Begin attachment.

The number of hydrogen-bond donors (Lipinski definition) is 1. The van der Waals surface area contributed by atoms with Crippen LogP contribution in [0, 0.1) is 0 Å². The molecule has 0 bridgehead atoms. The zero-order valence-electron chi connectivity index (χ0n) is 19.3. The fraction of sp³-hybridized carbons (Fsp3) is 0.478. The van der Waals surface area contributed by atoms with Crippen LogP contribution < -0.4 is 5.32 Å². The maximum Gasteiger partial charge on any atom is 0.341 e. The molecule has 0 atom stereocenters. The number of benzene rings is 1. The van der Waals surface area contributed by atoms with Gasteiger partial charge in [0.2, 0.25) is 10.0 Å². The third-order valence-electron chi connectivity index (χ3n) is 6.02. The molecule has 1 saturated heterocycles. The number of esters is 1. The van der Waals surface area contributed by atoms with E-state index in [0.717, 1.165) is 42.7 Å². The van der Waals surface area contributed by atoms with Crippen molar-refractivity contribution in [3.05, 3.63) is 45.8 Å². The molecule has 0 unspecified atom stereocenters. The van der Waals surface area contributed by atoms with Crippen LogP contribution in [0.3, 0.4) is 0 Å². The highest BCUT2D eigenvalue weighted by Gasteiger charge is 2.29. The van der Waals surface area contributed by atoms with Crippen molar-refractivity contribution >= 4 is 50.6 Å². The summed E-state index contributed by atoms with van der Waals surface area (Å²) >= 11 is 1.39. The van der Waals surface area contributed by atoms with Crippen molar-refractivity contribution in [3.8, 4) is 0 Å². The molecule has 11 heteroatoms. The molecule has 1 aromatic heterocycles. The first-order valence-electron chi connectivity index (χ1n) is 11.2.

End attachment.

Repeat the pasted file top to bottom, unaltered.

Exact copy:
The number of hydrogen-bond donors (Lipinski definition) is 1. The van der Waals surface area contributed by atoms with Crippen LogP contribution in [0, 0.1) is 0 Å². The molecule has 0 bridgehead atoms. The zero-order valence-electron chi connectivity index (χ0n) is 19.3. The fraction of sp³-hybridized carbons (Fsp3) is 0.478. The van der Waals surface area contributed by atoms with Crippen LogP contribution < -0.4 is 5.32 Å². The maximum Gasteiger partial charge on any atom is 0.341 e. The molecule has 0 atom stereocenters. The number of benzene rings is 1. The van der Waals surface area contributed by atoms with Gasteiger partial charge in [0.2, 0.25) is 10.0 Å². The third-order valence-electron chi connectivity index (χ3n) is 6.02. The molecule has 1 saturated heterocycles. The number of esters is 1. The van der Waals surface area contributed by atoms with E-state index in [0.717, 1.165) is 42.7 Å². The van der Waals surface area contributed by atoms with Crippen molar-refractivity contribution in [3.05, 3.63) is 45.8 Å². The molecule has 0 unspecified atom stereocenters. The van der Waals surface area contributed by atoms with Crippen LogP contribution in [0.3, 0.4) is 0 Å². The highest BCUT2D eigenvalue weighted by Gasteiger charge is 2.29. The van der Waals surface area contributed by atoms with Crippen molar-refractivity contribution >= 4 is 50.6 Å². The summed E-state index contributed by atoms with van der Waals surface area (Å²) >= 11 is 1.39. The van der Waals surface area contributed by atoms with Crippen molar-refractivity contribution in [3.8, 4) is 0 Å². The molecule has 11 heteroatoms. The molecule has 1 aromatic heterocycles. The first-order valence-electron chi connectivity index (χ1n) is 11.2.